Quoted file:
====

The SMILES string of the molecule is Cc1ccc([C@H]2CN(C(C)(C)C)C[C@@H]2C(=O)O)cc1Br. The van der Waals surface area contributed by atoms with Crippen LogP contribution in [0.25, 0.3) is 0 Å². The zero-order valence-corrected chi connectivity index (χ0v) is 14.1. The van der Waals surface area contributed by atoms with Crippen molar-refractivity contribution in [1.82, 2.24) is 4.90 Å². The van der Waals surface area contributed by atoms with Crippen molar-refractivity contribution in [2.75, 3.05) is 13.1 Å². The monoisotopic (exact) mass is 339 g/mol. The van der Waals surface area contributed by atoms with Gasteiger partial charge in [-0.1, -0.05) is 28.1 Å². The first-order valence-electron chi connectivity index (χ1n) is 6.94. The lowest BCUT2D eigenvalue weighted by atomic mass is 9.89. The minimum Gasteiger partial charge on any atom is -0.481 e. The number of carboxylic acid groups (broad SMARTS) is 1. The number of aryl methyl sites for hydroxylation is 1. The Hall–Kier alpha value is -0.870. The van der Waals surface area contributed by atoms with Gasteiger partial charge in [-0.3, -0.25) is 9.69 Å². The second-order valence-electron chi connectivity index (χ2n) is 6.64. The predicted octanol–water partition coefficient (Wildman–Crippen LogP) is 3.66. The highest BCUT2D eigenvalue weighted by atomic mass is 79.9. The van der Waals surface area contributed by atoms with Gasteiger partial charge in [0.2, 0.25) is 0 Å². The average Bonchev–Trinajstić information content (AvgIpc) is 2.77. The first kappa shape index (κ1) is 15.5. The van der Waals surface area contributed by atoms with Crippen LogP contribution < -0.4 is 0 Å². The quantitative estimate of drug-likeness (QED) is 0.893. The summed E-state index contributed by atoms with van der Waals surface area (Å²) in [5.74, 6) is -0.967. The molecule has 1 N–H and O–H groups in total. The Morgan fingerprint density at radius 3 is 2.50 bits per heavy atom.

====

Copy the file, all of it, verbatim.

The SMILES string of the molecule is Cc1ccc([C@H]2CN(C(C)(C)C)C[C@@H]2C(=O)O)cc1Br. The van der Waals surface area contributed by atoms with Crippen LogP contribution in [0.25, 0.3) is 0 Å². The zero-order valence-corrected chi connectivity index (χ0v) is 14.1. The van der Waals surface area contributed by atoms with Crippen molar-refractivity contribution in [1.82, 2.24) is 4.90 Å². The van der Waals surface area contributed by atoms with Crippen molar-refractivity contribution in [2.75, 3.05) is 13.1 Å². The monoisotopic (exact) mass is 339 g/mol. The van der Waals surface area contributed by atoms with Gasteiger partial charge in [-0.1, -0.05) is 28.1 Å². The first-order valence-electron chi connectivity index (χ1n) is 6.94. The lowest BCUT2D eigenvalue weighted by atomic mass is 9.89. The minimum Gasteiger partial charge on any atom is -0.481 e. The number of carboxylic acid groups (broad SMARTS) is 1. The number of aryl methyl sites for hydroxylation is 1. The Hall–Kier alpha value is -0.870. The van der Waals surface area contributed by atoms with Gasteiger partial charge in [-0.3, -0.25) is 9.69 Å². The second-order valence-electron chi connectivity index (χ2n) is 6.64. The predicted octanol–water partition coefficient (Wildman–Crippen LogP) is 3.66. The highest BCUT2D eigenvalue weighted by atomic mass is 79.9. The van der Waals surface area contributed by atoms with Gasteiger partial charge in [0.2, 0.25) is 0 Å². The average Bonchev–Trinajstić information content (AvgIpc) is 2.77. The first kappa shape index (κ1) is 15.5. The van der Waals surface area contributed by atoms with Crippen LogP contribution < -0.4 is 0 Å². The quantitative estimate of drug-likeness (QED) is 0.893. The summed E-state index contributed by atoms with van der Waals surface area (Å²) in [5.74, 6) is -0.967. The molecule has 1 N–H and O–H groups in total. The Morgan fingerprint density at radius 3 is 2.50 bits per heavy atom.